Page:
The Pacific region is officially experiencing an El Niño event, according to the Australian Bureau of Meteorology, and the US National Oceanic and Atmospheric Administration has announced that Texas and most of the central US is due for more soaking from the vast region of warm water that has developed in the south Pacific. This El Niño is unusual, in that the phenomenon would usually be ending at this time of year. Sea surface temperatures in the eastern equatorial Pacific are continuing to warm, which is expected from an El Niño. The temperature has also risen by 1°C over the past three weeks–an increase not seen since the 1980s, when there were back-to-back El Niño events.
As already predicted in Unknown Country’s Climate Watch, it appears that westerly winds sweeping across the Pacific ocean could produce the first El Niño weather system since 2009-2010. Forecasters warn that it could be one of the most dramatic on record.
The predicted El Niño is attracting attention from experts around the globe, who are monitoring its progress with increasing interest:
“Basically it is primed for a strong El Niño, but it needs the final push,” commented Axel Timmermann, Professor of Oceanography at the International Pacific Research Centre, University of Hawaii. “This is perhaps the most-watched El Niño of all time.”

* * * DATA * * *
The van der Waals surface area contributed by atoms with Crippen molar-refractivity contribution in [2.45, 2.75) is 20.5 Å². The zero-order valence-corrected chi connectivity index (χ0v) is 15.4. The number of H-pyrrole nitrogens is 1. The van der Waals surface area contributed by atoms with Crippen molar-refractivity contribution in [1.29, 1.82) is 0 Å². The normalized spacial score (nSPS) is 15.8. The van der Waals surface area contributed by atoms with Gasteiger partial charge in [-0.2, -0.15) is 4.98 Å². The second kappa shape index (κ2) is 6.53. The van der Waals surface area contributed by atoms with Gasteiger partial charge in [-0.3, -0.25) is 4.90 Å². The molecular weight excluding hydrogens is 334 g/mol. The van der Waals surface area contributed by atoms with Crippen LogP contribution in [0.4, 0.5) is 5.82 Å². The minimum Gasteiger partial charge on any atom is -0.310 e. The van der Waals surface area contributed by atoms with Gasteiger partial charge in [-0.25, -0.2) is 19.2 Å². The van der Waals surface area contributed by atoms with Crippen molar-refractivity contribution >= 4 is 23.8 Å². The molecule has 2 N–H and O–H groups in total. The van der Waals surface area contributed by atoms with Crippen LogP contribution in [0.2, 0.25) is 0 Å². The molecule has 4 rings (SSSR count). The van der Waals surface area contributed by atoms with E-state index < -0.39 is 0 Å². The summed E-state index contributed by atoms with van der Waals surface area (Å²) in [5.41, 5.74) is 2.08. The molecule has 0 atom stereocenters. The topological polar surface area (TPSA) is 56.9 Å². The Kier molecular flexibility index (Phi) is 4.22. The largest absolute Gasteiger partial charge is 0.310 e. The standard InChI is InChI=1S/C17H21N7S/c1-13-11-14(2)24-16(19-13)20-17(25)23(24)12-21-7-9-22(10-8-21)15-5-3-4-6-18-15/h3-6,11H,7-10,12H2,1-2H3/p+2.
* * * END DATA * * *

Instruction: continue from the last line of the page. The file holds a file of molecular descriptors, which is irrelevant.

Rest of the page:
It’s not just global warming, it’s El Nino – Is it HOT where you are this summer? The Pacific Ocean warming known as El Nino can disrupt weather patterns across the world. Over the next few months, there may be more drought in Africa, India and Australia, heavierrainfall in South America and increased extremes of hot and cold in Europe and the US. 2010 may end up being one of the hottest years on record. The 1997-98 El Nino, combined with global warming, made 1998 the world’s hottest year.
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In Ecuador or Peru the air and water are sometimes a bit warmer and the waves are a bit higher. When that happens, it means the area has been hit by a ?Kelvin wave,? which means an El Nino is on the way.
?Kelvin waves are warm bumps in the Pacific Ocean,? says JPL oceanographer Bill Patzert. They form around Indonesia and travel east toward the Americas.?
El Ni?os and Kelvin waves are both triggered by winds in the Pacific Ocean. Sometimes the trade winds slow down for a few days or weeks — researchers aren?t sure why — and warm water slides back across the Pacific toward the Americas. ?”That?s a Kelvin wave,? says Patzert.